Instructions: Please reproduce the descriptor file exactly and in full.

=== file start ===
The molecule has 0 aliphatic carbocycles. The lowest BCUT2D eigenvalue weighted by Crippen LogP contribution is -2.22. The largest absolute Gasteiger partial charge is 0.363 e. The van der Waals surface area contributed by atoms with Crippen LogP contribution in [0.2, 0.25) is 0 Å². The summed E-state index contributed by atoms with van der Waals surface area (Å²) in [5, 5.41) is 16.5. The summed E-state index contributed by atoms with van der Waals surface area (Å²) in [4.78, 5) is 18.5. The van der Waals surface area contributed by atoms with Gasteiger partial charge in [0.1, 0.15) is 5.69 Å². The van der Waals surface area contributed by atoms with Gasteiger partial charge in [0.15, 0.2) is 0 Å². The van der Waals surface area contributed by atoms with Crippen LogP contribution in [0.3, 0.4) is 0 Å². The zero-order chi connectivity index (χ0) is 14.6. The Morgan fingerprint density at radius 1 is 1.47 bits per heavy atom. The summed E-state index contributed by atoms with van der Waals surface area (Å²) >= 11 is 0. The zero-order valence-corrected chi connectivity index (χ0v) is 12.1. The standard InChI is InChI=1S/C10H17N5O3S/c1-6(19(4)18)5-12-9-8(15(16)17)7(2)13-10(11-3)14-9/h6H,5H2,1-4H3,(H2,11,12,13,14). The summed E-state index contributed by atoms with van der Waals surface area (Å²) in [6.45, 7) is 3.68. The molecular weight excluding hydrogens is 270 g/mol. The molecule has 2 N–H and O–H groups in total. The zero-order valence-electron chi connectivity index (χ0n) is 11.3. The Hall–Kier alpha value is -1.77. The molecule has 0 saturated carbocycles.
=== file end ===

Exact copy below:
The molecule has 0 aliphatic carbocycles. The lowest BCUT2D eigenvalue weighted by Crippen LogP contribution is -2.22. The largest absolute Gasteiger partial charge is 0.363 e. The van der Waals surface area contributed by atoms with Crippen LogP contribution in [0.2, 0.25) is 0 Å². The summed E-state index contributed by atoms with van der Waals surface area (Å²) in [5, 5.41) is 16.5. The summed E-state index contributed by atoms with van der Waals surface area (Å²) in [4.78, 5) is 18.5. The van der Waals surface area contributed by atoms with Gasteiger partial charge in [0.1, 0.15) is 5.69 Å². The van der Waals surface area contributed by atoms with Gasteiger partial charge in [0.15, 0.2) is 0 Å². The van der Waals surface area contributed by atoms with Crippen LogP contribution in [0.3, 0.4) is 0 Å². The zero-order chi connectivity index (χ0) is 14.6. The Morgan fingerprint density at radius 1 is 1.47 bits per heavy atom. The summed E-state index contributed by atoms with van der Waals surface area (Å²) >= 11 is 0. The zero-order valence-corrected chi connectivity index (χ0v) is 12.1. The standard InChI is InChI=1S/C10H17N5O3S/c1-6(19(4)18)5-12-9-8(15(16)17)7(2)13-10(11-3)14-9/h6H,5H2,1-4H3,(H2,11,12,13,14). The summed E-state index contributed by atoms with van der Waals surface area (Å²) in [6.45, 7) is 3.68. The molecular weight excluding hydrogens is 270 g/mol. The molecule has 2 N–H and O–H groups in total. The zero-order valence-electron chi connectivity index (χ0n) is 11.3. The Hall–Kier alpha value is -1.77. The molecule has 0 saturated carbocycles.